When it comes to religious tattoos, two Texas Tech University sociologists say the reasoning and spirit behind them is strikingly similar to a 100-year-old theory about how the Protestant work ethic powered the Industrial Revolution.
Professors Jerry Koch and Alden Roberts recently published their findings in the peer-reviewed The Social Science Journal.
Both sociologists said the sentiment behind the tattoos is reminiscent of Max Weber's famous 1905 sociological work "The Protestant Ethic and the Spirit of Capitalism." Koch and Roberts' research is part of a larger study called Religion and Deviance at Four American Universities, which expands their research from the previous five years to give more national context.
"This particular article came out of some data we gathered and started as an afterthought to a pilot study," Koch said. "At the end of the questionnaire, we appended an essay question and gave respondents a chance to tell us, if they had one, the story of their religious tattoo. As we started reading through the essays they wrote for us, we started to hear what we knew Max Weber would have appreciated. That, in a sense, these respondents were telling us 'I want everyone to know that I believe I'm one of God's people; and here is the evidence of that.'"
Go back nearly 100 years ago, and Weber described in this founding text of economic sociology how Calvinist views on their purpose on the planet helped to drive the Industrial Revolution, Koch said. A person's profession, no matter how grand or lowly, was seen as an addition to the greater common good, and thereby blessed by God as a sacred calling. Work, for these Protestants, became a visible expression of their faith, and consequently helped to drive the machinery of the unplanned Industrial Revolution of the 19th century.
"Weber argued that the diligence and integrity that we often associate with Protestant work ethic was in one sense a way for individuals to demonstrate to themselves and others that they must be one of God's elect, otherwise why would they be doing so well," Koch said. "We are making the parallel saying that the rationale behind and the energy it takes to get a religious tattoo is perhaps to show the same thing."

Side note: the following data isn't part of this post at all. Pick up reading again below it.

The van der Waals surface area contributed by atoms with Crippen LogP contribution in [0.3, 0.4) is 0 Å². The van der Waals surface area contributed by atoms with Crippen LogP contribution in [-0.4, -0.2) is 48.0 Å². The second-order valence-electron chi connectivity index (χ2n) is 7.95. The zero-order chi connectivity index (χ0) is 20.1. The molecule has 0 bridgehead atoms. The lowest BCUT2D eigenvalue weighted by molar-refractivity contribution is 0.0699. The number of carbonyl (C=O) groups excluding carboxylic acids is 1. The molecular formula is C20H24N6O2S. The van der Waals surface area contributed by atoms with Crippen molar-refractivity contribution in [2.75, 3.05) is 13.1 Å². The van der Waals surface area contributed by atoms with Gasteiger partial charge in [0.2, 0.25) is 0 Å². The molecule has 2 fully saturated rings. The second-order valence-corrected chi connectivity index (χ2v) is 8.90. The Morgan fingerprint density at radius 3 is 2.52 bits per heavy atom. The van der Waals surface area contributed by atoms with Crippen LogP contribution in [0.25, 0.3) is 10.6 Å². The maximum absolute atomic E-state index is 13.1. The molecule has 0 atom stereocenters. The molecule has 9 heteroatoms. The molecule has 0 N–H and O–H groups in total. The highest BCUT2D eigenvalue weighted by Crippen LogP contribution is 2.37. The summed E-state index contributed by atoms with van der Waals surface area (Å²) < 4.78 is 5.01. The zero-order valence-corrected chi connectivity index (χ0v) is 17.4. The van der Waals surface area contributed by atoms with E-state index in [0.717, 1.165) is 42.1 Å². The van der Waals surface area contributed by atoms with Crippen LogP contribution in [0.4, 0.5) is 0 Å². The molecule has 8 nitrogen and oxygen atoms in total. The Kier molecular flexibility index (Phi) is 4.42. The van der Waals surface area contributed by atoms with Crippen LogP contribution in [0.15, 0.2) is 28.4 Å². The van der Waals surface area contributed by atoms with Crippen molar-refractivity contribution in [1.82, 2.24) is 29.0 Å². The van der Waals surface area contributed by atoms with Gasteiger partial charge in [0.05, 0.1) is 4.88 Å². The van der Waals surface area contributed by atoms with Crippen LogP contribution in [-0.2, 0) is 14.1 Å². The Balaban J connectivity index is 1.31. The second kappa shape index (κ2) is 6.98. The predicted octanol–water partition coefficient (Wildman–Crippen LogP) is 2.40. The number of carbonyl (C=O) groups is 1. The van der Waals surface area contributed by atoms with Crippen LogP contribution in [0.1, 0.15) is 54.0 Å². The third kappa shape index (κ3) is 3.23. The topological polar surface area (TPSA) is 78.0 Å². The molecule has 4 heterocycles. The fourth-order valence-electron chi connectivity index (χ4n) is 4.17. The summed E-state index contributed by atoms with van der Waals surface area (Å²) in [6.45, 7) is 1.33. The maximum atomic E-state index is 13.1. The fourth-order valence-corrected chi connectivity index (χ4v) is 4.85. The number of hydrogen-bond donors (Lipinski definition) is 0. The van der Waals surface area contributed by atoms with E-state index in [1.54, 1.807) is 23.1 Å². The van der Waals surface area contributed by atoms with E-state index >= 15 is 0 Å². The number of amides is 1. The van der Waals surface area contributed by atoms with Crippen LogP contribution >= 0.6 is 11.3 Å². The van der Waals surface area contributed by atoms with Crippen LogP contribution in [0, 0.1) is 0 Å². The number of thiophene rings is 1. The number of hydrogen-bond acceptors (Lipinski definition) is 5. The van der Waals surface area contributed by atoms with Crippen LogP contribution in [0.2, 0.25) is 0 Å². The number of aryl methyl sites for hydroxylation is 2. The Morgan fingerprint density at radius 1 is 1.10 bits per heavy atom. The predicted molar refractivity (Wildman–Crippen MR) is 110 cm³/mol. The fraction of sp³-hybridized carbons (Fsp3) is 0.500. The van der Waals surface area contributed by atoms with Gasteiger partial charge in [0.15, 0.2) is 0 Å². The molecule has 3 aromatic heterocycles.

In Koch and Roberts' study, the two gathered tattoo survey data from about 70 undergraduates at four American universities. Two were large, state-supported public institutions, and the other two were highly selective, private religious universities.
Koch and Roberts both noted this same Weberian spirit of public expression as respondents to their last-minute questions repeatedly indicated that their religious tattoos were, for them, evidence of the permanence of their faith, outward signs of religious commitment, or memorials to those they've loved and lost and presumably who they hoped went to heaven when they died.
About 65 percent of the respondents with religious tattoos came from secular state schools, the two found. However, 44 percent of the Southern Baptist students that reported having tattoos indicated that at least one was religious.
"The reasons for the religious tattoos were some people wanted a permanent reminder, or permanent advertisement to others," Roberts said. "There were some that were troubled by the idea the body being a temple, others were not as troubled by that. Those who got religious tattoos were more likely to overtly express religiosity."
The permanence of a tattoo drew many to get one as a permanent insignia of their faith. Several indicated they got it in memory of someone that they loved, Koch said, while others got it as a way of telling themselves and others that their life had changed.
"One respondent explicitly said 'I got this tattoo after I lost my virginity as a recommitment to purity,'" Koch said. "It was surprising and a happy accident that the information mirrored where Weber was coming from. I hadn't anticipated that at the end of the day we would have what I think is a useful teaching tool for showing students what Weber was about using this new imagery."
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